This study found that staff pharmacists performing discharge medication reconciliation for patients with pneumonia could reduce an excessive DAT without affecting the readmission rate. The reduction in the DAT occurred primarily through a decrease in therapy prescribed upon discharge from the hospital. The findings are significant for several reasons. First, few patients complete their entire course of antimicrobial therapy in the hospital, and approximately 50% of therapy for pneumonia is prescribed at discharge. The aforementioned VA National MUE identified mean ± S.D. DATs of 4.2 ± 2.5, 1.6 ± 2.0, and 6.0 ± 4.2 days for inpatient i.v., inpatient oral, and outpatient oral antimicrobials, respectively, prescribed at discharge.6 Further, antimicrobial stewardship program personnel frequently contact providers with recommendations for therapy deescalation or i.v.-to-oral conversion during the change of therapy rather than at the completion of therapy. Many uncomplicated cases may not require intervention by antimicrobial stewardship personnel during the change period; therefore, antimicrobial stewardship personnel may not be aware that an excessive DAT is being prescribed. Medication reconciliation during transitions of care is routinely performed by staff pharmacists, and recently the Centers for Medicare and Medicaid Services proposed rules for skilled nursing facilities that require pharmacists to review records of patients receiving antimicrobials during transitions of care from other healthcare facilities.7 Our analysis suggests that with appropriate guidance from antimicrobial stewardship personnel, staff pharmacists may accomplish this by intervening at the completion of therapy to reduce excessive DATs. Second, it is important to recognize that most CDI is acquired after healthcare exposure, and an excessive DAT is strongly linked to the development of CDI.8–10 Reducing excessive DATs at hospital discharge may help reduce the frequency of CDI; however, our study was not powered to evaluate this outcome, as there were fewer than 12 cases of healthcare-acquired CDI in the entire facility during the study period.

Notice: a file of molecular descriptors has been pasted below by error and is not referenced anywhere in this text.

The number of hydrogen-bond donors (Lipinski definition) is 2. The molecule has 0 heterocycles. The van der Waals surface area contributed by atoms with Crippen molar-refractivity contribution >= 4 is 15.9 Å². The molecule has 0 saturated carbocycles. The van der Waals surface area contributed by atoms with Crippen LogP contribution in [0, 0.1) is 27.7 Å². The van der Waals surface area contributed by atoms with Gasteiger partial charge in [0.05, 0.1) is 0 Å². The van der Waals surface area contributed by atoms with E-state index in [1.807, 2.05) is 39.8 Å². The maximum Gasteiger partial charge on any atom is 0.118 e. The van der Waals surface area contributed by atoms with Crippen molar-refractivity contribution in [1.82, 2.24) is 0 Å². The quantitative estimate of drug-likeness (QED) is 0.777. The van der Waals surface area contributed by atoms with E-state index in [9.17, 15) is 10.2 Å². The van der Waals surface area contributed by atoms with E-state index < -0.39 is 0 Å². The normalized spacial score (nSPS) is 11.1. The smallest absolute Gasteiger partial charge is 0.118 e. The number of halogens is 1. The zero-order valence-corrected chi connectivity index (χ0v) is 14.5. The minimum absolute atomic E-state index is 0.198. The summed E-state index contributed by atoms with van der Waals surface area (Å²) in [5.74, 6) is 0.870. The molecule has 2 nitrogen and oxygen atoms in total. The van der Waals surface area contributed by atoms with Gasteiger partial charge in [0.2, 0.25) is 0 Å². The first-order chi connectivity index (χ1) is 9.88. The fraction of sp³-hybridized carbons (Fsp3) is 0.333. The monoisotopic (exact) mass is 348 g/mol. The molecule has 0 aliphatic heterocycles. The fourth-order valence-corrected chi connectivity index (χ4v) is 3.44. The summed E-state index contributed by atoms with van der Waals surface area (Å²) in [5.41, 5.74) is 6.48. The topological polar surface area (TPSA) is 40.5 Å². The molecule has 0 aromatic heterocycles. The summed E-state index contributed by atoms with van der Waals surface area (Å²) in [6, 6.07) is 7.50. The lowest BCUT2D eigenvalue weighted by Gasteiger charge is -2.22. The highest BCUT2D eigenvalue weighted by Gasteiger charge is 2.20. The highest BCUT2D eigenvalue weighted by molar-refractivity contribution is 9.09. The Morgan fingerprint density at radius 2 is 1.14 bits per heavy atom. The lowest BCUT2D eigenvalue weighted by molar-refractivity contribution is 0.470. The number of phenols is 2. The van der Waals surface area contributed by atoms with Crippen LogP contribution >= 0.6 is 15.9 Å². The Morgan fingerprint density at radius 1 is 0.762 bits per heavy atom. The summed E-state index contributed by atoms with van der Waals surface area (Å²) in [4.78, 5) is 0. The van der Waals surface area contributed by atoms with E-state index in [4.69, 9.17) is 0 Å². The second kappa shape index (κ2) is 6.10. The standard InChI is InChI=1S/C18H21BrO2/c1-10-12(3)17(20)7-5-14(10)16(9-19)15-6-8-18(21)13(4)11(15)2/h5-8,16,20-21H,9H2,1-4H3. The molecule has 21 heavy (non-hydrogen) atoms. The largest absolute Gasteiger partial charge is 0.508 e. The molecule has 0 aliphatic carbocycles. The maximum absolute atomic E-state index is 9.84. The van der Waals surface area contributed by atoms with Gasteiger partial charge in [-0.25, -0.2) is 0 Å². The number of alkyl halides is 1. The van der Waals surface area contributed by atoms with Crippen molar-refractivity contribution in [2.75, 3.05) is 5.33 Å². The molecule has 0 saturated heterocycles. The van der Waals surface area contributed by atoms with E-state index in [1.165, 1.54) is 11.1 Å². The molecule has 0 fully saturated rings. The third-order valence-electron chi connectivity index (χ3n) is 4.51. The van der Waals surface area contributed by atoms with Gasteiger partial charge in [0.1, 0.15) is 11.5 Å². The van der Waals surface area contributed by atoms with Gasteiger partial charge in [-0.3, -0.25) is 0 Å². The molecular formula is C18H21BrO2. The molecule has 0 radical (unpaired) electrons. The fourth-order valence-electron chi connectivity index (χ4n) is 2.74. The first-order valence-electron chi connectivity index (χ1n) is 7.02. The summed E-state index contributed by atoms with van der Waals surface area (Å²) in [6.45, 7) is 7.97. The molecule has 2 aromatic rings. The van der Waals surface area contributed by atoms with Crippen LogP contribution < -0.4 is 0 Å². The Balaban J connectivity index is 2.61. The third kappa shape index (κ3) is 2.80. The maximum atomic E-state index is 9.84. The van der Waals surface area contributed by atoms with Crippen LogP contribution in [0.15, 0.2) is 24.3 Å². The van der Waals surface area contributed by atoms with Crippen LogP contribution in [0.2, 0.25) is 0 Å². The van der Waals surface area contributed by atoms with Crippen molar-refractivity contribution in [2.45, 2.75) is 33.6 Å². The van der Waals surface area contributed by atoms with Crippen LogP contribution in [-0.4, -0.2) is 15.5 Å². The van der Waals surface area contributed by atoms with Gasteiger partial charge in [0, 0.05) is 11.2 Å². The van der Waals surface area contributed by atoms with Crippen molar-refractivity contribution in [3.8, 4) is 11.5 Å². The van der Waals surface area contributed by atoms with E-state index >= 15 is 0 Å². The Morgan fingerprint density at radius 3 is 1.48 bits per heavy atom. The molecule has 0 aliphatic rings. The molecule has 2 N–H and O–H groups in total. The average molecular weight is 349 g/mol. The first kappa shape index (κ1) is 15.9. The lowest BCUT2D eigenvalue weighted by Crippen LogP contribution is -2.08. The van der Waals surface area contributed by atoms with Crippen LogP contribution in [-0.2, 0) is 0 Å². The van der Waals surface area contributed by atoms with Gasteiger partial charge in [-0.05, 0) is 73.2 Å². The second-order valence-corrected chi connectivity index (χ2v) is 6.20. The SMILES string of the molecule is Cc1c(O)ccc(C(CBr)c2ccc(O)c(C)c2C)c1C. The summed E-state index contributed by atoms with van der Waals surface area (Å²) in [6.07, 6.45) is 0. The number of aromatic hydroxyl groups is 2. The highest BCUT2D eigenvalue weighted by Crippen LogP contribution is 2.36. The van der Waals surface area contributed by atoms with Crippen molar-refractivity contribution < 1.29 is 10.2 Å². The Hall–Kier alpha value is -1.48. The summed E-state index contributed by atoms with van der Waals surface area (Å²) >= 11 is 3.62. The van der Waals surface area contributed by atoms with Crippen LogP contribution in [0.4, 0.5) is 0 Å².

One strength of our study was the development of an evidence-based triage algorithm that provided a framework for pharmacists to evaluate patient complexity and clinical improvement when determining the appropriate DAT. The algorithm was developed by the investigators for use in this study but was subsequently refined with input from the VA Antimicrobial Stewardship Task Force.11 The pneumonia triage algorithm, the note template, and a clinical guidance document were made available to all VA facilities wishing to adopt a similar protocol through a national VA webinar and SharePoint site. Other strengths include the incorporation of the protocol into the existing medication reconciliation process in use by staff pharmacists and the methods of analysis. The medication reconciliation process already required pharmacist clinical decision-making for chronic conditions and contacting of providers to clarify orders. The discharge pharmacists were able to assess uncomplicated cases quickly, adopting the process into their workflow. ITS is a preferred method of analysis for quasiexperimental study design of facility-level interventions.12 When combined with the aggregated changes in the DAT, process evaluations provided a detailed description of the study findings.
Study limitations included the single-center design in a small VA setting, a modest acceptance rate of triage algorithm-based recommendations, and inconsistent use of the pneumonia-specific note template for documentation. In general, the bed size of VA facilities is smaller than non-VA facilities, and VA centers dispense outpatient medications to the majority of patients during hospital discharge. Further, in the aforementioned national MedSAFE pneumonia MUE, 80% of the participating VA centers used pharmacists to perform discharge medication reconciliation. In addition, the appropriateness of antibiotic selection at discharge was not evaluated. However, antibiotic appropriateness is reviewed Monday through Friday by antimicrobial stewardship pharmacists during hospitalization, and discharge pharmacists were encouraged to contact the the pharmacist if they had questions about agent selection or DAT. Caution is advised when generalizing the findings to dissimilar settings, but preliminary findings using a somewhat similar approach in a 500-bed community hospital revealed similar results.13 While the acceptance rate of pneumonia algorithm–based DAT recommendations was relatively low, providers did compromise and reduce the DAT in additional cases. Further, the providers received education about the DAT for pneumonia and the pneumonia triage tool, and they were informed that pharmacists might contact them with recommendations to reduce the DAT. The monthly mean DAT per patient decreased steadily during the intervention months, which suggests that both pharmacists and clinicians gained confidence with the protocol. Finally, pneumonia-specific discharge templates were not completed without a specific reason in approximately 20% of eligible cases. Findings from the focus group suggested that the pharmacist simply forgot and utilized the regular discharge template in some of these cases. In other cases there was confusion about the need to use the template for patients discharged who did not receive medications at discharge from the VA facility.